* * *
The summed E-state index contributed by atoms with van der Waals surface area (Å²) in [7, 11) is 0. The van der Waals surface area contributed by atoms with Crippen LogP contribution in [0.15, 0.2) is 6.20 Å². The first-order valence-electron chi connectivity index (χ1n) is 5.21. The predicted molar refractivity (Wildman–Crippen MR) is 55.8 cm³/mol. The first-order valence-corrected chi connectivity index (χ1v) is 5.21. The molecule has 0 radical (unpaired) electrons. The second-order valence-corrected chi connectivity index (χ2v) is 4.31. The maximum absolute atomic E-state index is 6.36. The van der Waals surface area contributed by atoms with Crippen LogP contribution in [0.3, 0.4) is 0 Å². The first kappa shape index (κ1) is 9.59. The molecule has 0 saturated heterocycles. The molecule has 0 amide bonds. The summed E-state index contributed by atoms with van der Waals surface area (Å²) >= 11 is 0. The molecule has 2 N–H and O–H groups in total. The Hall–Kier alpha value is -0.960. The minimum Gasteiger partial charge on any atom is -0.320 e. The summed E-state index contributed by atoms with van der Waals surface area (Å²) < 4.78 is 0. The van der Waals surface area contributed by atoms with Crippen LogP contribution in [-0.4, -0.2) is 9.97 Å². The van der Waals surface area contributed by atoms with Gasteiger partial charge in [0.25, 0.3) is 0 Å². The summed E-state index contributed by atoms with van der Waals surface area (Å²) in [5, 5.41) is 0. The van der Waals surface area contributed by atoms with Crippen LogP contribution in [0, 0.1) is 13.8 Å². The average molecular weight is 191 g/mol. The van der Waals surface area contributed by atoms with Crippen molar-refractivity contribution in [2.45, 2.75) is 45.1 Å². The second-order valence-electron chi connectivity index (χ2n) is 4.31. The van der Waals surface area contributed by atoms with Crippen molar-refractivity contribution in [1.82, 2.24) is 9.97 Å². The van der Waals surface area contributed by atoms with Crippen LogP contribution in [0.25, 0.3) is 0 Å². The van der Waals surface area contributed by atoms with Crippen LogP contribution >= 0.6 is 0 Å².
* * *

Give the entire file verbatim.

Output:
The summed E-state index contributed by atoms with van der Waals surface area (Å²) in [7, 11) is 0. The van der Waals surface area contributed by atoms with Crippen LogP contribution in [0.15, 0.2) is 6.20 Å². The first-order valence-electron chi connectivity index (χ1n) is 5.21. The predicted molar refractivity (Wildman–Crippen MR) is 55.8 cm³/mol. The first-order valence-corrected chi connectivity index (χ1v) is 5.21. The molecule has 0 radical (unpaired) electrons. The second-order valence-corrected chi connectivity index (χ2v) is 4.31. The maximum absolute atomic E-state index is 6.36. The van der Waals surface area contributed by atoms with Crippen LogP contribution in [0.3, 0.4) is 0 Å². The first kappa shape index (κ1) is 9.59. The molecule has 0 saturated heterocycles. The molecule has 0 amide bonds. The summed E-state index contributed by atoms with van der Waals surface area (Å²) >= 11 is 0. The molecule has 2 N–H and O–H groups in total. The Hall–Kier alpha value is -0.960. The minimum Gasteiger partial charge on any atom is -0.320 e. The summed E-state index contributed by atoms with van der Waals surface area (Å²) < 4.78 is 0. The van der Waals surface area contributed by atoms with Crippen LogP contribution in [-0.4, -0.2) is 9.97 Å². The van der Waals surface area contributed by atoms with Gasteiger partial charge in [0.25, 0.3) is 0 Å². The summed E-state index contributed by atoms with van der Waals surface area (Å²) in [5, 5.41) is 0. The van der Waals surface area contributed by atoms with Crippen LogP contribution in [0, 0.1) is 13.8 Å². The average molecular weight is 191 g/mol. The van der Waals surface area contributed by atoms with Crippen molar-refractivity contribution in [2.45, 2.75) is 45.1 Å². The second-order valence-electron chi connectivity index (χ2n) is 4.31. The van der Waals surface area contributed by atoms with Crippen molar-refractivity contribution in [1.82, 2.24) is 9.97 Å². The van der Waals surface area contributed by atoms with Crippen LogP contribution in [0.25, 0.3) is 0 Å². The van der Waals surface area contributed by atoms with Crippen LogP contribution >= 0.6 is 0 Å².